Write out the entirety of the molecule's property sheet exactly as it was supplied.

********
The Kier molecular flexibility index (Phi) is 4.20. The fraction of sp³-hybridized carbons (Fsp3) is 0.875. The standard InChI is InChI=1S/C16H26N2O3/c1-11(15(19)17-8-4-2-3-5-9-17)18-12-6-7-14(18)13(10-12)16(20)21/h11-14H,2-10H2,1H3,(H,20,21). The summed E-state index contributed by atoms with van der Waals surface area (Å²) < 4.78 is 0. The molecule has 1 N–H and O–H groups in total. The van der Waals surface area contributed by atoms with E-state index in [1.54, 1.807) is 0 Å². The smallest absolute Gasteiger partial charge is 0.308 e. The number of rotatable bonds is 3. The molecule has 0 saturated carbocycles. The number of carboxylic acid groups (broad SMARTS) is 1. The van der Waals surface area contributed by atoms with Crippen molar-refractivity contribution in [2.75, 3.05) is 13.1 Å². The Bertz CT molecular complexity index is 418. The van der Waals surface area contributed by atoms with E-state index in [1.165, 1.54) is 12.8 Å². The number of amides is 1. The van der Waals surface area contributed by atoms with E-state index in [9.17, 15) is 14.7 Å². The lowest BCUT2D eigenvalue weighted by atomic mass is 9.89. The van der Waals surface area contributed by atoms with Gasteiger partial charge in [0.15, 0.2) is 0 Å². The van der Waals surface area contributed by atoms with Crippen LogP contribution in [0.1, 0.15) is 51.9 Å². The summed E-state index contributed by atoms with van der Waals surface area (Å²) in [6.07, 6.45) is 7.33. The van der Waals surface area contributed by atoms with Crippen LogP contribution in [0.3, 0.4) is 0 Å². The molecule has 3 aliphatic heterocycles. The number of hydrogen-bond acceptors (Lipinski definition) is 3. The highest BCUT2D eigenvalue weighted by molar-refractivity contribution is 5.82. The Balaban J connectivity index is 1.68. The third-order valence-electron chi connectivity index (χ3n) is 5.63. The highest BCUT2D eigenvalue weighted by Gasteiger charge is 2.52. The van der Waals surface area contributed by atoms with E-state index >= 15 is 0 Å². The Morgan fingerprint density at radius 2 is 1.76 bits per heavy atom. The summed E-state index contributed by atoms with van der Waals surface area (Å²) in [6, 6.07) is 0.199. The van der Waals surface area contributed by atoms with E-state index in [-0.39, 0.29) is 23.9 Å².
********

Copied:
The Kier molecular flexibility index (Phi) is 4.20. The fraction of sp³-hybridized carbons (Fsp3) is 0.875. The standard InChI is InChI=1S/C16H26N2O3/c1-11(15(19)17-8-4-2-3-5-9-17)18-12-6-7-14(18)13(10-12)16(20)21/h11-14H,2-10H2,1H3,(H,20,21). The summed E-state index contributed by atoms with van der Waals surface area (Å²) < 4.78 is 0. The molecule has 1 N–H and O–H groups in total. The van der Waals surface area contributed by atoms with E-state index in [1.54, 1.807) is 0 Å². The smallest absolute Gasteiger partial charge is 0.308 e. The number of rotatable bonds is 3. The molecule has 0 saturated carbocycles. The number of carboxylic acid groups (broad SMARTS) is 1. The van der Waals surface area contributed by atoms with Crippen molar-refractivity contribution in [2.75, 3.05) is 13.1 Å². The Bertz CT molecular complexity index is 418. The van der Waals surface area contributed by atoms with E-state index in [1.165, 1.54) is 12.8 Å². The number of amides is 1. The van der Waals surface area contributed by atoms with E-state index in [9.17, 15) is 14.7 Å². The lowest BCUT2D eigenvalue weighted by atomic mass is 9.89. The van der Waals surface area contributed by atoms with Gasteiger partial charge in [0.15, 0.2) is 0 Å². The van der Waals surface area contributed by atoms with Crippen LogP contribution in [0.1, 0.15) is 51.9 Å². The summed E-state index contributed by atoms with van der Waals surface area (Å²) in [6.07, 6.45) is 7.33. The van der Waals surface area contributed by atoms with Crippen LogP contribution in [0.3, 0.4) is 0 Å². The molecule has 3 aliphatic heterocycles. The number of hydrogen-bond acceptors (Lipinski definition) is 3. The highest BCUT2D eigenvalue weighted by molar-refractivity contribution is 5.82. The Balaban J connectivity index is 1.68. The third-order valence-electron chi connectivity index (χ3n) is 5.63. The highest BCUT2D eigenvalue weighted by Gasteiger charge is 2.52. The van der Waals surface area contributed by atoms with E-state index >= 15 is 0 Å². The Morgan fingerprint density at radius 2 is 1.76 bits per heavy atom. The summed E-state index contributed by atoms with van der Waals surface area (Å²) in [6, 6.07) is 0.199. The van der Waals surface area contributed by atoms with E-state index in [-0.39, 0.29) is 23.9 Å².